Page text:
Fermentis Safale K-97 Yeast review

Fermentis K97 is an uncommon strain in the homebrewing community around the world and not much information is available on the internet. For these reasons, I decided to write a general review on this strain taking inputs from homebrewers in Pune.

For guidelines, I have taken some information from the company website.

Character: German ale yeast selected for its ability to form a large firm head when fermenting. Suitable to brew ales with low esters and can be used for Belgian type wheat beers. Its lower attenuation profile gives beers with a good length on the palate.

Fermentation Temperature: 12-25°C (53.6-77°F) ideally 15-20°C (59-68°F)

In this review I will be discussing about the following points.

  • Apparent Attenuation
  • Temperature range
  • Time taken for High Krausen
  • Primary Fermentation
  • Bottle carbonation and Conditioning
  • Flavor Contribution 

Apparent Attenuation

Wort of different OGs ranging from 1.042 - 1.064 were subjected to fermentation by this yeast. Apparent attenuation observed was between 75 - 81%.
Offcourse the fermentability depends on mash temperature, use of specialty malts and adjuncts etc. For a supposedly Kolsch strain, this apparent attenuation is pretty high.

Temperature Range

Most of us fermented it at 17C which is within the recommended range. No experiments done here.

Time taken for High Krausen

We all made starters for about 48 hours and pitched the yeast after decanting. Now, the time taken for high krausen to form was very variable. Few of us observed high krausen after 8 hours, while others noticed it after almost 14 hours. There are various theories for this but the important point to remember is that you need not worry even if it takes about 14 hours before you see a nice healthy krausen.
The characteristic feature of this yeast is that it forms a huge, thick krausen that lasts for a good 10-14 days. You may notice that primary fermentation is done in 7 - 9 days, but the krausen will remain. Most of us had to actually cold crash primary to forcibly settle the yeast.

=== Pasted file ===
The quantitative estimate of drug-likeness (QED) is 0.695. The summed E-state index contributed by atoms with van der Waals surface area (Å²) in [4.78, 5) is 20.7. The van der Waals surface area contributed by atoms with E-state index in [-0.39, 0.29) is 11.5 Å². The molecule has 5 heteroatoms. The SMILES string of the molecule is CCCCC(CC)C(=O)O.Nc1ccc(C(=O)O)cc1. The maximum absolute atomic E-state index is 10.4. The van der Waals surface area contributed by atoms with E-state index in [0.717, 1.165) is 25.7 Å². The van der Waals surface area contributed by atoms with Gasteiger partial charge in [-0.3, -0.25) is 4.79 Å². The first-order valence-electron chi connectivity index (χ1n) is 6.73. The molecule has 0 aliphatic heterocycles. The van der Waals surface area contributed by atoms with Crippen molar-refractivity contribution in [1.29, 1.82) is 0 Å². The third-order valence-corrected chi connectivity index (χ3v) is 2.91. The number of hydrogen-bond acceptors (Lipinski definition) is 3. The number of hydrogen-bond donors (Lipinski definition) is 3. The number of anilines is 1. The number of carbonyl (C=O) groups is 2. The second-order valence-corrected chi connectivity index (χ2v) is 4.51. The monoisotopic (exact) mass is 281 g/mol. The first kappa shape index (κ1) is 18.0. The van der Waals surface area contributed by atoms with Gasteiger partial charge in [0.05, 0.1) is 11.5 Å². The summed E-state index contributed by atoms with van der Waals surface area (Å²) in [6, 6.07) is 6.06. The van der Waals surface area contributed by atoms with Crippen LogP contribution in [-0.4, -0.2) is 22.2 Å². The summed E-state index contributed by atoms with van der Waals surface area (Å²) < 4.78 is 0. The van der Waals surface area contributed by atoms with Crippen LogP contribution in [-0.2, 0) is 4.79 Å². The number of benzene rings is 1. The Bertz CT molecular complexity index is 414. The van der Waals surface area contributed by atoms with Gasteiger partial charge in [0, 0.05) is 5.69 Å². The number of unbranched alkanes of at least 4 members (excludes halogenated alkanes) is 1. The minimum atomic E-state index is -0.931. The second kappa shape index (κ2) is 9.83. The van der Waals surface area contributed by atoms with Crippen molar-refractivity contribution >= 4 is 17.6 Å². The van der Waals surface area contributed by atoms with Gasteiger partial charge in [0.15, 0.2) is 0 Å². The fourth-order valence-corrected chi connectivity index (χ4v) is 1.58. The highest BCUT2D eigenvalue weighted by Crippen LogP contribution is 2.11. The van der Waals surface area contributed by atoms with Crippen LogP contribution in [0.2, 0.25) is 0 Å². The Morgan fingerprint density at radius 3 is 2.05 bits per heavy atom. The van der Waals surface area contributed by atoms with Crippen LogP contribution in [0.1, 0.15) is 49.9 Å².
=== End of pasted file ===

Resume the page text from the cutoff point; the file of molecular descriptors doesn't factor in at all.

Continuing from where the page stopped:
Note: Leave a good 4 inches of head-space in your primary to be safe from a yeast blowout.

Primary Fermentation

As mentioned above, primary fermentation was done within 7 to 9 days but we had to wait for yeast to clear up and settle down. Primary fermentation is said to be complete when you get a stable FG reading for a minimum of 3 consecutive days.
Sedimentation and flocculation is good.

Bottle Carbonation and Conditioning

We recommend 3.2 - 3.8 volumes of CO2. Carbonation will take 10 - 14 days. I personally gave one batch a good 3 weeks of carbonation and conditioning time at 22C and it worked wonders for the beer.
Minimum cold conditioning time recommended by fellow brewers is 2 weeks, though you can open a bottle after 3 days in the fridge making sure all the CO2 had dissolved.
After pouring, small to medium sized bubbles will rise to the surface with good head retention properties. Beer will be clear even without the use of irish moss or similar products. If you desire crystal clear beer, simply leave it in the fridge for a longer period of time.

Flavor Contribution

Here comes my favorite part !!! To be frank, this is a very interesting yeast and it will compel you to experiment more.
As the company reports, this strain produces 'low esters'. But yes, it does give out few esters and do expect a surprise!  I personally had hints of pears and peaches in my beers every time I used it. A fellow brewer used this strain for his American Wheat and noticed mild banana profile. Yet another brewer reported that the hops were accentuated making it a hop forward yeast strain. So basically there is a lot left out for interpretation.

Opinion: Well suited for styles like Kolsch, Altbier and other German ales. Also for Irish Red ales and American wheats. You can experiment with IPAs too. Not suitable for Belgian ales because none of us experienced the subtle spicy character required for Belgian style beers.

So guys, do let me know what you think or if there is any clarification needed. If you notice something else about this yeast do comment in the section below.



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  2. This was a super helpful article. You made a starter with dry yeast? Please explain what you did - I've always been curious about doing just that and never understood why more people don't do it.

    1. I make starters with dry yeast all the time. It works very well. The only reason people don't do it, is that its a lot of effort and dry yeast is not expensive.

    2. Thanks for the response and for this article. I've had an interest in using K-97 in a cream ale, but wanted to read more about its practice and performance - this convinced me to give it a shot! If you have a minute, could you please explain your process for a dry-yeast starter? Is it the same as a liquid yeast starter? You've been a great help and I really appreciate it.

    3. The process for making a dry yeast starter is exactly the same as making a liquid yeast starter.

      I use a calculator like this one -

      I have a stir plate. So can manage with smaller starter volumes. But you can do it without the stir plate too.


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